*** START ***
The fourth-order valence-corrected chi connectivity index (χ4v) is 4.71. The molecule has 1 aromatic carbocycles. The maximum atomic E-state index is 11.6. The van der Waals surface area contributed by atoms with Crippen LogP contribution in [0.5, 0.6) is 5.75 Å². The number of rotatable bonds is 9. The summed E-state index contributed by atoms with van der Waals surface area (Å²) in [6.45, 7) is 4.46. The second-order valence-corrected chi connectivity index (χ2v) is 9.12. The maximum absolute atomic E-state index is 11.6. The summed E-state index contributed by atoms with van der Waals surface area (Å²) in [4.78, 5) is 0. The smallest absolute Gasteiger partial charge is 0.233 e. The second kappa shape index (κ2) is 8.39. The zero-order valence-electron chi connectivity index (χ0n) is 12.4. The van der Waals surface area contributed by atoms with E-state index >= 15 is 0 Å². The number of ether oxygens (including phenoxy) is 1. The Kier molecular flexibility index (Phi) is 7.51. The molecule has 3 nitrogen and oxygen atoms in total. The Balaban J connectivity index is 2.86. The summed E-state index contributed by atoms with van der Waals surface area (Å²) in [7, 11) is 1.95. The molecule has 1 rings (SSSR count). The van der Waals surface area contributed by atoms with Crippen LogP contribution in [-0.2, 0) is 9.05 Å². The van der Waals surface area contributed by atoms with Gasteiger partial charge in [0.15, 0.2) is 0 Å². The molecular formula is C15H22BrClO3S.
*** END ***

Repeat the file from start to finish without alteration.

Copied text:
The fourth-order valence-corrected chi connectivity index (χ4v) is 4.71. The molecule has 1 aromatic carbocycles. The maximum atomic E-state index is 11.6. The van der Waals surface area contributed by atoms with Crippen LogP contribution in [0.5, 0.6) is 5.75 Å². The number of rotatable bonds is 9. The summed E-state index contributed by atoms with van der Waals surface area (Å²) in [6.45, 7) is 4.46. The second-order valence-corrected chi connectivity index (χ2v) is 9.12. The maximum absolute atomic E-state index is 11.6. The summed E-state index contributed by atoms with van der Waals surface area (Å²) in [4.78, 5) is 0. The smallest absolute Gasteiger partial charge is 0.233 e. The second kappa shape index (κ2) is 8.39. The zero-order valence-electron chi connectivity index (χ0n) is 12.4. The van der Waals surface area contributed by atoms with E-state index >= 15 is 0 Å². The number of ether oxygens (including phenoxy) is 1. The Kier molecular flexibility index (Phi) is 7.51. The molecule has 3 nitrogen and oxygen atoms in total. The Balaban J connectivity index is 2.86. The summed E-state index contributed by atoms with van der Waals surface area (Å²) in [7, 11) is 1.95. The molecule has 1 rings (SSSR count). The van der Waals surface area contributed by atoms with Crippen LogP contribution in [-0.2, 0) is 9.05 Å². The van der Waals surface area contributed by atoms with Gasteiger partial charge in [0.15, 0.2) is 0 Å². The molecular formula is C15H22BrClO3S.